The massive mural was sliced in two, rolled up into giant scrolls, and laid onto big trucks for the early morning move north.
Created in 1888, the Cyclorama was installed into a building at Grant Park near the Atlanta Zoo in 1921.
The massive circular mural that uses sound effects and rotational motion to tell the battle story was one of the last remnants of a once thriving entertainment technology from the late 19th century, killed by the movies and the phonograph. The painting vividly shows the battle, with realistic looking soldiers in blue and gray, cannon fire and smoke and the rolling topography.
For the massive artwork to fit into the Grant Park building, two sections had to be cut away. Over the years, thousands of Atlanta school kids made field trips to see the depiction of the battle of July 22, 1864, sitting in theater seats as the painting slowly rotated, giving an hour by hour account of the fighting. A favorite sight was the Federal Army's pet eagle, Old Abe, flying in the truncated blue sky, one of the sections that had to be mutilated to fit the structure into the building.
Historians say that the Union's pet eagle was not in Georgia that day, not the only bit of historic manipulation. Over the years, the Cyclorama was presented to the city's schoolchildren, black and white, as a heroic Confederate stand, part of the enduring "Lost Cause" mythology that spread through the South after the Civil War.
The campaign to make the Agrarian South the virtuous victim of the industrial North had huge effects over the region's literature in succeeding generations, from the influential Agrarian movement of the 1930s to C. Vann Woodward's "The Burden of Southern History," to Faulkner's novels and short stories and W.J. Cash's "The Mind of the South." Atlanta's own Margaret Mitchell, with her novel "Gone With the Wind," was a leading "Lost Cause" perpetrator. (One of the dead Union soldiers in the Cyclorama display has the face of Clark Gable, famed for playing Rhett Butler in the movie version.)
One of the best chroniclers of the Lost Cause is LSU historian Gaines M. Foster, who wrote a defining book, "Ghosts of the Confederacy," which studied the raising of Southern monuments throughout the region in the Reconstruction and post Reconstruction years.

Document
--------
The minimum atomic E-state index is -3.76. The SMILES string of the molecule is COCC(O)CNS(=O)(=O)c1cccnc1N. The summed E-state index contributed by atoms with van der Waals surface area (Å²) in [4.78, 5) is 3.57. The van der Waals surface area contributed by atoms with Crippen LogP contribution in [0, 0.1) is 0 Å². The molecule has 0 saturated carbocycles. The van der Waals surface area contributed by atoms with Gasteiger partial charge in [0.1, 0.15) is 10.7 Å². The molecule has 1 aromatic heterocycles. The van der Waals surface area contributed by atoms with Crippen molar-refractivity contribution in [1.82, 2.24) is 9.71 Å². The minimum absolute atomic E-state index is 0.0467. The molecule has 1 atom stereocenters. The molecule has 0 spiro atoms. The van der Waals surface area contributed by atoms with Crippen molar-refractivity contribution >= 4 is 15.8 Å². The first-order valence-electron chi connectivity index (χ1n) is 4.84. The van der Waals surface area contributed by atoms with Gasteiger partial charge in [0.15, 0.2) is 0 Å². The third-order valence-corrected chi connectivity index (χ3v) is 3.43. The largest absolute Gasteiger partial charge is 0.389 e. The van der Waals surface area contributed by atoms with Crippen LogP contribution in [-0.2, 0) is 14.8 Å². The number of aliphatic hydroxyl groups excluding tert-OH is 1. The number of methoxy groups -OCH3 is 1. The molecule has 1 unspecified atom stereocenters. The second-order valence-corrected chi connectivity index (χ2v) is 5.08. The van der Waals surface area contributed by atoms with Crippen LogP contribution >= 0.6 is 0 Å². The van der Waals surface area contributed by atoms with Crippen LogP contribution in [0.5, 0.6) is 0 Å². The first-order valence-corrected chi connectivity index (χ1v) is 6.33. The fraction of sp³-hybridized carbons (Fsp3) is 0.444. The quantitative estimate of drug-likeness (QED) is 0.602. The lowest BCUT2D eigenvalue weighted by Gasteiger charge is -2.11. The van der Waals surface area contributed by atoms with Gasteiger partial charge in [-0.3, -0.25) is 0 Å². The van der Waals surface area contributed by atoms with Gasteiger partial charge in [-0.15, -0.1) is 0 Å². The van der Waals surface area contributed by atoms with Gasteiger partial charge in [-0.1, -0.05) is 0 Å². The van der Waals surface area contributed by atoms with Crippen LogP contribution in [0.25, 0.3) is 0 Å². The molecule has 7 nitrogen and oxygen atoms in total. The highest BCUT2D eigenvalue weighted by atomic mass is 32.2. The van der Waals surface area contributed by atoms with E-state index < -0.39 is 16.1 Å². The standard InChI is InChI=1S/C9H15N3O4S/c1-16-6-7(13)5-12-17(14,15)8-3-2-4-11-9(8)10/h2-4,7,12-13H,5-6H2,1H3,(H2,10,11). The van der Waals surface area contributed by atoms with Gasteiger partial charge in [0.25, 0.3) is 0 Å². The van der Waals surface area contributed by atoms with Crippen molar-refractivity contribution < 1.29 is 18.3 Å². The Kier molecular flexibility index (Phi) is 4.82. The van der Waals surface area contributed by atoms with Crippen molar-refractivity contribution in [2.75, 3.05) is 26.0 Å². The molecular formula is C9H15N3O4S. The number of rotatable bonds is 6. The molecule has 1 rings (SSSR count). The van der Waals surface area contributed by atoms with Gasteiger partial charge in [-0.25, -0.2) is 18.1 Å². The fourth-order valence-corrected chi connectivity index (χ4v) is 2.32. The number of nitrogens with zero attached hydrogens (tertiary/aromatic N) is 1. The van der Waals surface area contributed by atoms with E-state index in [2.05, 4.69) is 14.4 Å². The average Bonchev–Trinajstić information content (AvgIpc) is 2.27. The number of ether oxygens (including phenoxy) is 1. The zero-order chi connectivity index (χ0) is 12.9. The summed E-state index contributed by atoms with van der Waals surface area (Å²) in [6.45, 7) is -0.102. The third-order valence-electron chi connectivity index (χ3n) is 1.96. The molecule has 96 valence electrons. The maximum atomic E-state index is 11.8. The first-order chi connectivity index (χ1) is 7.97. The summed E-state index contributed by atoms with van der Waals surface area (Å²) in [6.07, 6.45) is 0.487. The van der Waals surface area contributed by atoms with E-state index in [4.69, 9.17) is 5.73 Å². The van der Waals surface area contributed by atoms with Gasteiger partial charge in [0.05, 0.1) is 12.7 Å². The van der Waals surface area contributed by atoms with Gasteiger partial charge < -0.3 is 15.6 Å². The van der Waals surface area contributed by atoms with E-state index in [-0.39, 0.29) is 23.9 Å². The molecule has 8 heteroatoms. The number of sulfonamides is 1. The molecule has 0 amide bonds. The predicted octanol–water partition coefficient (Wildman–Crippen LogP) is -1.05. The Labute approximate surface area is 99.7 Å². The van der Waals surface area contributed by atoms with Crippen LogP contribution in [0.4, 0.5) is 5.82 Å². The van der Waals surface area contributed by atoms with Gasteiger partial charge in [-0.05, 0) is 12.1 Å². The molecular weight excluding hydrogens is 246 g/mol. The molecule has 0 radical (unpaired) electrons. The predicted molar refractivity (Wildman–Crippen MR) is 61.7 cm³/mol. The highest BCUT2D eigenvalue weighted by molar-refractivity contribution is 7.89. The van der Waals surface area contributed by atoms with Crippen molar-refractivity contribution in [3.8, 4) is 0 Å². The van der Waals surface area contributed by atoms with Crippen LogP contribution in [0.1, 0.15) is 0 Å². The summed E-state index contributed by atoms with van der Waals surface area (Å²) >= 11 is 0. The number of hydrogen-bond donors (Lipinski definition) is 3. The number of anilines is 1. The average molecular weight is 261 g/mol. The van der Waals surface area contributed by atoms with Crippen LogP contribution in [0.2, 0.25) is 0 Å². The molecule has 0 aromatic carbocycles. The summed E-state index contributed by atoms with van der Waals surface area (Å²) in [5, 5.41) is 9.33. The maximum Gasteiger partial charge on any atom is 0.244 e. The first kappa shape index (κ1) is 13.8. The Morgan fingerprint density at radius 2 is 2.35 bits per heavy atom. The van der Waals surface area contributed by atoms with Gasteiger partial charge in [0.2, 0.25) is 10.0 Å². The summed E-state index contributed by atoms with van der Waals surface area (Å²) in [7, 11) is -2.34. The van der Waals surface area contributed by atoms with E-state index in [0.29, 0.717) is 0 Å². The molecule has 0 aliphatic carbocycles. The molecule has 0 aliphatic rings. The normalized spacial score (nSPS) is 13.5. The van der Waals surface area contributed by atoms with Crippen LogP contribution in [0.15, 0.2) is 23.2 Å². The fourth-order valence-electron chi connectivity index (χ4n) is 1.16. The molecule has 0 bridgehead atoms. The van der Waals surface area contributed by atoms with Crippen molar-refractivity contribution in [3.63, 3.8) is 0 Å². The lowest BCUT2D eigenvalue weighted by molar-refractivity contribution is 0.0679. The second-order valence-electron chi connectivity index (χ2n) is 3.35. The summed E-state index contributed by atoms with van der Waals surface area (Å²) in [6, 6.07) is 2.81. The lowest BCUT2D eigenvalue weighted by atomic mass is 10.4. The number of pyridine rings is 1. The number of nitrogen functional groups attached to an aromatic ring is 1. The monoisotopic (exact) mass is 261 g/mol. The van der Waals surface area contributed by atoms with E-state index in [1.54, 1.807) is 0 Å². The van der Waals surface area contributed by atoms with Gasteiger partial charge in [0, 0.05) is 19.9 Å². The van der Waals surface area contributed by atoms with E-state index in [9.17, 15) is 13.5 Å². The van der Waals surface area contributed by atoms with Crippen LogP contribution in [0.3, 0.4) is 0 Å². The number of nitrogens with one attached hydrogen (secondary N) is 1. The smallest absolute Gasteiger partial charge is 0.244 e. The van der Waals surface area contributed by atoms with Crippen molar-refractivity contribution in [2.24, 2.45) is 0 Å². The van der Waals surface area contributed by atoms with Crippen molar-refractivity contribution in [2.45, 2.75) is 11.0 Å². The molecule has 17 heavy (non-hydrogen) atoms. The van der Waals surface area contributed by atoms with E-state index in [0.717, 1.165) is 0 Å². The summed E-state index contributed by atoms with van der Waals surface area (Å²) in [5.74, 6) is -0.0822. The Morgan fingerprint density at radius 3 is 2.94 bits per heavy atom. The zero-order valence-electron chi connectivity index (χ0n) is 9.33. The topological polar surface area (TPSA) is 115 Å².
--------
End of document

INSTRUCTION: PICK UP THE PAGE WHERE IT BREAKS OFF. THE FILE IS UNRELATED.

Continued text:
In the last years of the Obama administration, in the wake of the Black Lives Matter movement, those monuments came under attack, with demands that they be removed. Over the years, many of the Confederate soldier statues once prevalent in Southern downtowns already had been taken away.
You'd think that some 150 years later, the country would be long past the Civil War and its underlying racial and regional conflicts. But just when we think they're laid to rest, they spring up once more.
Lost cause? The accused racist and neo-Southern apologist Jeffrey Beauregard Sessions of Alabama is now the attorney general of the United States. Much of the administration is under control of white supremacists who make Confederate romanticism part of their ideological stew.
The Atlanta History Center's historian Gordon Jones assured The New York Times and Atlanta Journal Constitution that the Cyclorama's new presentation will reflect a balanced view of the Civil War. The outgoing administration of black Mayor Kasim Reed spearheaded the Cyclorama's move, seeing the mural as an essential historic artifact deserving a more central place in the city's landscape.
After surviving several stages of deterioration through its years at Grant Park, the Cyclorama will receive the utmost care at the AHC. The sections amputated in 1921 will be restored, and the old mural will have plenty of space.
The popular cyclorama at the Gettysburg Battlefield is the only other surviving example of the technology. The Gettysburg mural shows Pickett's Charge, known as the high point of the Confederacy and a key element of the Lost Cause.
The Atlanta Cyclorama's nice new home in Buckhead lies near where another battle of Atlanta was fought only two days before the one shown in the mural. On July 20, 1964, the Battle of Peachtree Creek took place in Buckhead, Gen. John Bell Hood's first action after taking command from Gen. Joe E. Johnston.
Thousands of men lost their lives in that battle, now the site of Atlanta Memorial Park. Hard to imagine that only 48 hours after that bloody engagement, the Confederate forces mustered the will to throw themselves against the overwhelming Union forces once more.
The July 22 battle happened east of Atlanta, when Hood's men turned against a section of William T. Sherman's Army led by Gen. James McPherson. Although his Army of the Tennessee carried the day, the promising young McPherson lost his life, as the Cyclorama dramatically depicts.
Despite its superiority, the Union Army wasn't able to take Atlanta until September, boosting Abraham Lincoln's re-election and setting the stage for Sherman's March to the Sea.
Sherman's soldiers destroyed much of what existed in Atlanta in those days, leading to another overblown Atlanta myth of its "resurgens" from the ashes.
Now the Cyclorama will enter a new reincarnation at the AHC. After being sliced in two for its move uptown, the old painting will be patched back together and open for viewing in 2018. Generations of future Atlanta kids will look for Old Abe the Eagle flying high.
Yes, Bill Faulkner, you were right about the past.